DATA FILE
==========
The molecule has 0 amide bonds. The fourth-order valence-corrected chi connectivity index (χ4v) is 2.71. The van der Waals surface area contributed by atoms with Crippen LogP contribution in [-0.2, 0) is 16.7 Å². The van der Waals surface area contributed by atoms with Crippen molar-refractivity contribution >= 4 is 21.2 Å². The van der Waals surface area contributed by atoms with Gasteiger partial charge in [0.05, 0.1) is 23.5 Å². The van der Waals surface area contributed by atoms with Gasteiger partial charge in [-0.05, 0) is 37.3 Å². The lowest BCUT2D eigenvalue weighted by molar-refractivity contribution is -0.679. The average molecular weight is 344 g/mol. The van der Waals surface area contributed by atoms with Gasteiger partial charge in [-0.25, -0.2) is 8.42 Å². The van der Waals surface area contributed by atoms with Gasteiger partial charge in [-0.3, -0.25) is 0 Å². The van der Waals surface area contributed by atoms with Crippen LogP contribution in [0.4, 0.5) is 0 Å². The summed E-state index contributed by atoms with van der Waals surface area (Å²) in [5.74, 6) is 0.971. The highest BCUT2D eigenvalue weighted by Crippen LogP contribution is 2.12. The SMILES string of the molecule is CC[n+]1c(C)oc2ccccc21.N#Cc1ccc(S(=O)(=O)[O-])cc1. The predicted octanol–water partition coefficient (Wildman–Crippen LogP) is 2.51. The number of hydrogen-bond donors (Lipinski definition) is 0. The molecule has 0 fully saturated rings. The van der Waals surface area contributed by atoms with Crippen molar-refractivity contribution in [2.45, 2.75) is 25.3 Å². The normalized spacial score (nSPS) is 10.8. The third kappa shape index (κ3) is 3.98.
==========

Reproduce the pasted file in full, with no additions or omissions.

The molecule has 0 amide bonds. The fourth-order valence-corrected chi connectivity index (χ4v) is 2.71. The van der Waals surface area contributed by atoms with Crippen LogP contribution in [-0.2, 0) is 16.7 Å². The van der Waals surface area contributed by atoms with Crippen molar-refractivity contribution >= 4 is 21.2 Å². The van der Waals surface area contributed by atoms with Gasteiger partial charge in [0.05, 0.1) is 23.5 Å². The van der Waals surface area contributed by atoms with Gasteiger partial charge in [-0.05, 0) is 37.3 Å². The lowest BCUT2D eigenvalue weighted by molar-refractivity contribution is -0.679. The average molecular weight is 344 g/mol. The van der Waals surface area contributed by atoms with Gasteiger partial charge in [-0.25, -0.2) is 8.42 Å². The van der Waals surface area contributed by atoms with Gasteiger partial charge in [-0.3, -0.25) is 0 Å². The van der Waals surface area contributed by atoms with Crippen LogP contribution in [0.4, 0.5) is 0 Å². The summed E-state index contributed by atoms with van der Waals surface area (Å²) in [5.74, 6) is 0.971. The highest BCUT2D eigenvalue weighted by Crippen LogP contribution is 2.12. The SMILES string of the molecule is CC[n+]1c(C)oc2ccccc21.N#Cc1ccc(S(=O)(=O)[O-])cc1. The predicted octanol–water partition coefficient (Wildman–Crippen LogP) is 2.51. The number of hydrogen-bond donors (Lipinski definition) is 0. The molecule has 0 fully saturated rings. The van der Waals surface area contributed by atoms with Crippen molar-refractivity contribution in [2.45, 2.75) is 25.3 Å². The normalized spacial score (nSPS) is 10.8. The third kappa shape index (κ3) is 3.98.